1. Why your church may need additional insurance. “Employment practices insurance covers certain employment-related claims such as wrongful dismissal and some forms of discrimination. These are among the most common types of church litigation today. Many church leaders erroneously assume that their general liability policy covers these claims. In most cases it does not. If your church has employees, you should consider this coverage. The more employees you have, the more essential this becomes” (“Insurance Coverage Checklist for Churches,” by Richard R. Hammar, Church Finance).
2. Embrace introverted leadership. “God made extroverts and introverts. He made you the way you are. Don’t try to be someone else; it will only leave you more tired and frustrated. Stand proudly in your introversion and don’t apologize for who God has made you to be. If you find yourself irritated or drained, maybe you have been trying to be someone you’re not. Don’t let an extroverted world, or a leadership culture that prizes charismatic personalities, define what your own leadership should look like” (“Lead Like Your Introversion is a Strength,” by Angie Ward, GiftedForLeadership.com).
3. Delegate meeting leadership. “Let team members lead the discussion on various agenda items. This can be on items that are in their area or items which you have assigned to them. Ask for team members to give status reports on agenda items. Hold people responsible for their assignments. Let the group show gentle disapproval when someone fails their assignment. There is no better way for others to gain ownership for a meeting and to learn how challenging it can be to lead! When you will be away and miss the meeting, delegate leadership to another person. Insist that the meeting happen in your absence. This develops the leadership capacity of the group and demonstrates your trust in the team. Honor and follow their decisions when you return!” (“7 Key Principles for Leading a Meeting,” by David Fletcher, XPastor.org).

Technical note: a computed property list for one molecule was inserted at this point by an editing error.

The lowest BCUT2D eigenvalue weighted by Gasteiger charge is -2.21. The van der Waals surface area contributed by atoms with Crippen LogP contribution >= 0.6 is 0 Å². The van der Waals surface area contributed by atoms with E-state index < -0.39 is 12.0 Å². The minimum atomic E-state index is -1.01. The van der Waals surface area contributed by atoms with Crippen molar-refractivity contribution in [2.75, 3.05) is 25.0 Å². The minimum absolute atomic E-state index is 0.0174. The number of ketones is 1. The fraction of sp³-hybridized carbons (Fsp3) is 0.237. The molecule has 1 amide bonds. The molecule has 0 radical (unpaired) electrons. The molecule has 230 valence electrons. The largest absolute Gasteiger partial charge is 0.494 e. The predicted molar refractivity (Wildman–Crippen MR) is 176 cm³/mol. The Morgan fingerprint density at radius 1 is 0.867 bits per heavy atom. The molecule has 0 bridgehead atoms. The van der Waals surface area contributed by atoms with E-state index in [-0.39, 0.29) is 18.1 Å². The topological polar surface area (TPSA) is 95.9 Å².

4. How to ask for a raise. “Asking for a raise is especially challenging if the voice inside your head wonders whether you really deserve it. If you’re facing this situation, it’s important first to understand and acknowledge your self-worth. ... Start by researching salaries online to get a sense of what competitors are offering for your position. Establish a lower and upper pay scale. Then do a personal assessment. Look for documented instances where you’ve exceeded goals. Include detailed performance statistics, initiatives you’ve undertaken, and key areas where you’ve demonstrated your loyalty and commitment. And finally, prepare for pushback. Practicing with a coach or trusted colleague can help ensure you respond to objections without getting overheated and end the conversation on a positive note” (“Asking for a Raise When You’re Afraid To,” by Lolly Daskal, hbr.org). For more help with salary and benefits information related to church positions, check out the 2016-2017 Compensation Handbook for Church Staff.
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